Manchester Town Hall Extension was built between 1934 and 1938 to provide additional accommodation for local government services. It was built between St Peter's Square and Lloyd Street in Manchester city centre, England. English Heritage designated it a grade II* listed building on 3 October 1974. Its eclectic style was designed to be a link between the ornate Gothic Revival Manchester Town Hall and the Classical architecture of the Central Library.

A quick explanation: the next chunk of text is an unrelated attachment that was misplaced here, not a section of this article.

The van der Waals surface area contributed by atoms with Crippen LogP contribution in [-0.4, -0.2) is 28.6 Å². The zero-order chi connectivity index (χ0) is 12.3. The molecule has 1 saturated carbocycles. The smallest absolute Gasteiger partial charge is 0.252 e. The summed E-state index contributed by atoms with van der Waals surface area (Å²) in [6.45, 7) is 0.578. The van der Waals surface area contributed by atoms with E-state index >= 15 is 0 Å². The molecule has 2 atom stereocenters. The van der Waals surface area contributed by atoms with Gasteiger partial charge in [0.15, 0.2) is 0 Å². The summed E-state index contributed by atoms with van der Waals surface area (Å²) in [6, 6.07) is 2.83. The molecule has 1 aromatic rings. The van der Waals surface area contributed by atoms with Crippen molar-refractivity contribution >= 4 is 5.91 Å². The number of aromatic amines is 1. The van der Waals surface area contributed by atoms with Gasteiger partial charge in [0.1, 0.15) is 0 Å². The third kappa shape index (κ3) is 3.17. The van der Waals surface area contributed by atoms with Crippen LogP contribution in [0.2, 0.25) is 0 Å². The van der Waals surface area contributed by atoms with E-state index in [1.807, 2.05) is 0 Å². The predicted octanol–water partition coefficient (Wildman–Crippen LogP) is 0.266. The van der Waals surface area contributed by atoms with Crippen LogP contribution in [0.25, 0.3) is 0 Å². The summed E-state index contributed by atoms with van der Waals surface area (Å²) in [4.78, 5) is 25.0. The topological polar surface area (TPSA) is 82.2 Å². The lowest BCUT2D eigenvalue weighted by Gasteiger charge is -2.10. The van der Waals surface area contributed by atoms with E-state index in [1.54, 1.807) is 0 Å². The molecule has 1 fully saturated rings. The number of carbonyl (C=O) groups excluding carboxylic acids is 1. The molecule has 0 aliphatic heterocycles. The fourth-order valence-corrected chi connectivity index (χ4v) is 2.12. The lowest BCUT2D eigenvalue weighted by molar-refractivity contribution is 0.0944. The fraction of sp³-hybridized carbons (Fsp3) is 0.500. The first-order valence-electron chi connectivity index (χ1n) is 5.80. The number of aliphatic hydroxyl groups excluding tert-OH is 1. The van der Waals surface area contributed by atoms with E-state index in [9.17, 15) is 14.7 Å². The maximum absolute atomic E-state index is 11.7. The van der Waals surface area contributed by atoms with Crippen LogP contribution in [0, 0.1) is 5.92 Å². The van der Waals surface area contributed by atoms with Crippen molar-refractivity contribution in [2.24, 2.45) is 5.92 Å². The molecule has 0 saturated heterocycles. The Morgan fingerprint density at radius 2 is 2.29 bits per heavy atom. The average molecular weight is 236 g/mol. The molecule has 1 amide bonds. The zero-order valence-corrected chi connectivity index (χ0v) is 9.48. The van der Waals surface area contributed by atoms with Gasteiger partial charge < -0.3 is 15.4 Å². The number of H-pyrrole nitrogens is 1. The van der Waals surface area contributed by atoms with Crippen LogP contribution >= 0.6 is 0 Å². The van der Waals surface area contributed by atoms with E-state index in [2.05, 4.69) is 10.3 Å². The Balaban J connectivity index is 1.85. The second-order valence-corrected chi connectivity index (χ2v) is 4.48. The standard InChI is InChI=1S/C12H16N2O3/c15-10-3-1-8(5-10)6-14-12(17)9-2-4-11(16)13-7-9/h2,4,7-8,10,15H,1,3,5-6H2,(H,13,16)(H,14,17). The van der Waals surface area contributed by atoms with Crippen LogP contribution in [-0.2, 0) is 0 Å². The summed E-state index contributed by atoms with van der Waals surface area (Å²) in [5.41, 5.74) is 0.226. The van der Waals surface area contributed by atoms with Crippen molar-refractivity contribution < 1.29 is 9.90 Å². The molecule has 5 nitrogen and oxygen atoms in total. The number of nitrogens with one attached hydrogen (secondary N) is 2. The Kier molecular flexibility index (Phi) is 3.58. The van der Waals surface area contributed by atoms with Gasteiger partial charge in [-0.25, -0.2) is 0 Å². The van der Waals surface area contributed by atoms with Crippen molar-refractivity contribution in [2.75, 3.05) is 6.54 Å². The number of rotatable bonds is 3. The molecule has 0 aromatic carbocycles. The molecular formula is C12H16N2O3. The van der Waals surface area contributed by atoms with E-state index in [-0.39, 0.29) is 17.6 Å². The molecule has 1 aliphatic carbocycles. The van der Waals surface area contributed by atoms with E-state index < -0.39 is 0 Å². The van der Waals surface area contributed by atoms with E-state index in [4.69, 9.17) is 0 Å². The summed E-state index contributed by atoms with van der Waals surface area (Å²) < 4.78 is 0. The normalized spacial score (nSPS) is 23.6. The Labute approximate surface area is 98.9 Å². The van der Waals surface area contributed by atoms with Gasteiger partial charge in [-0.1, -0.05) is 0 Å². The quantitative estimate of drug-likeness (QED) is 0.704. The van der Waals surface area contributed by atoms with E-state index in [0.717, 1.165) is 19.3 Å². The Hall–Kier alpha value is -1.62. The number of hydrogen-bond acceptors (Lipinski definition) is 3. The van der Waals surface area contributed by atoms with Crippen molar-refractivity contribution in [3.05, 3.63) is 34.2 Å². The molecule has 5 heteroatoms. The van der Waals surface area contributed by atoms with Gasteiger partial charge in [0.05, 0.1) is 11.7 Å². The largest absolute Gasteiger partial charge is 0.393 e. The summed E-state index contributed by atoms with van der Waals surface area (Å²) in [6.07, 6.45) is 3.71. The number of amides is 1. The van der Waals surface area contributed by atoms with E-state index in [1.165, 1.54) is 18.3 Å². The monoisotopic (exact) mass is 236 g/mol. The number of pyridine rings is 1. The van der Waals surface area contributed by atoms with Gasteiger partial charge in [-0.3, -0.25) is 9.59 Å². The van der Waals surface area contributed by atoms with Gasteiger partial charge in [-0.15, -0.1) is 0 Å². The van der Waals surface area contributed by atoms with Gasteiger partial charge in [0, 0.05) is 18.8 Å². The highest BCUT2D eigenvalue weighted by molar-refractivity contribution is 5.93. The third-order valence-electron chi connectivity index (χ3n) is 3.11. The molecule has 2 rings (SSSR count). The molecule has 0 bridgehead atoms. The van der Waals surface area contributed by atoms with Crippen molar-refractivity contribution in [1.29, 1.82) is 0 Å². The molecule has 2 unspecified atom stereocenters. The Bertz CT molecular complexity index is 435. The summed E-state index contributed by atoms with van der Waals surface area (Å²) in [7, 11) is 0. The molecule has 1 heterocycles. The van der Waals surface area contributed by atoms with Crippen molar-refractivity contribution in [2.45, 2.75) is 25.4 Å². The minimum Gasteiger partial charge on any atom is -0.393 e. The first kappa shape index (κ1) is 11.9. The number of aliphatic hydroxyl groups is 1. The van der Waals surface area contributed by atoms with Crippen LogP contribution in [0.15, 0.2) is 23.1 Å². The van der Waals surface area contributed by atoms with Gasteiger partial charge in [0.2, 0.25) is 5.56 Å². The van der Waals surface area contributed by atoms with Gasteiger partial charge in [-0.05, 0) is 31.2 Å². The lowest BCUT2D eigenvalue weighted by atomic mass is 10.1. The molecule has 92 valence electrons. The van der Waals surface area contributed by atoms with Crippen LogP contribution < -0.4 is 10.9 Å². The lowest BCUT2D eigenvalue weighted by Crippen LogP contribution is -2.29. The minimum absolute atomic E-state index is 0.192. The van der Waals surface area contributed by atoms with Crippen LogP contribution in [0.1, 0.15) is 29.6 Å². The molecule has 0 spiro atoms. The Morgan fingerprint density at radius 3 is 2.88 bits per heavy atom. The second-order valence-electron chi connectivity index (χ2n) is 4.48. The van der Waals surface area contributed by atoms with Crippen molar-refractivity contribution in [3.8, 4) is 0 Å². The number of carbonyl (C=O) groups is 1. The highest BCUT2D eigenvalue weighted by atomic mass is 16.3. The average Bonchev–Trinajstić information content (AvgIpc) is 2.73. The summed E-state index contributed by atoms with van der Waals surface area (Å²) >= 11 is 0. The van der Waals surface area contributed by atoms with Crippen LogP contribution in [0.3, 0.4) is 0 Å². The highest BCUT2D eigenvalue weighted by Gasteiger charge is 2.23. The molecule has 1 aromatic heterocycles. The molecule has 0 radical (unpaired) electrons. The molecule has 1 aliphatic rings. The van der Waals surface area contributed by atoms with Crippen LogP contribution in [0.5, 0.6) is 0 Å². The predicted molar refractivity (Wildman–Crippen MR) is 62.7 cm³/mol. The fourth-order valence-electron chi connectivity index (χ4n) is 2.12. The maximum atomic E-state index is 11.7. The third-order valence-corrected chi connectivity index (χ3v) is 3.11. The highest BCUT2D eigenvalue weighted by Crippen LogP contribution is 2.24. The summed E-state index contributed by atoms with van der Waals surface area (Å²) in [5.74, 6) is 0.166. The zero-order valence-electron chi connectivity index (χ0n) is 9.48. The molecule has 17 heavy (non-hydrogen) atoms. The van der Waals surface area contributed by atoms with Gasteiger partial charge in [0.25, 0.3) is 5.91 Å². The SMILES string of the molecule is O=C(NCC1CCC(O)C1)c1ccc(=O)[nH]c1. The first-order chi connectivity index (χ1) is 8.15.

The Town Hall Extension, housing municipal departments including rates, rents and street cleaning departments, was built after a competition in 1927 was won by E. Vincent Harris who, in the same year, won a competition to build Manchester Central Library on an adjacent site. The building, built by J. Gerrard & Sons Ltd of Swinton, is essentially Gothic in character, with ornately carved tracery and a steeply pitched roof interpreted in a contemporary style. The building was started after the Central Library was completed and originally had a rates hall, gas and electricity showrooms on the ground floor; a cinema was built at basement level and on the first floor is a council chamber. The building cost £750,000 and was opened by King George VI in 1938, the occasion commemorated by a carved inset stone at the Mount Street end.
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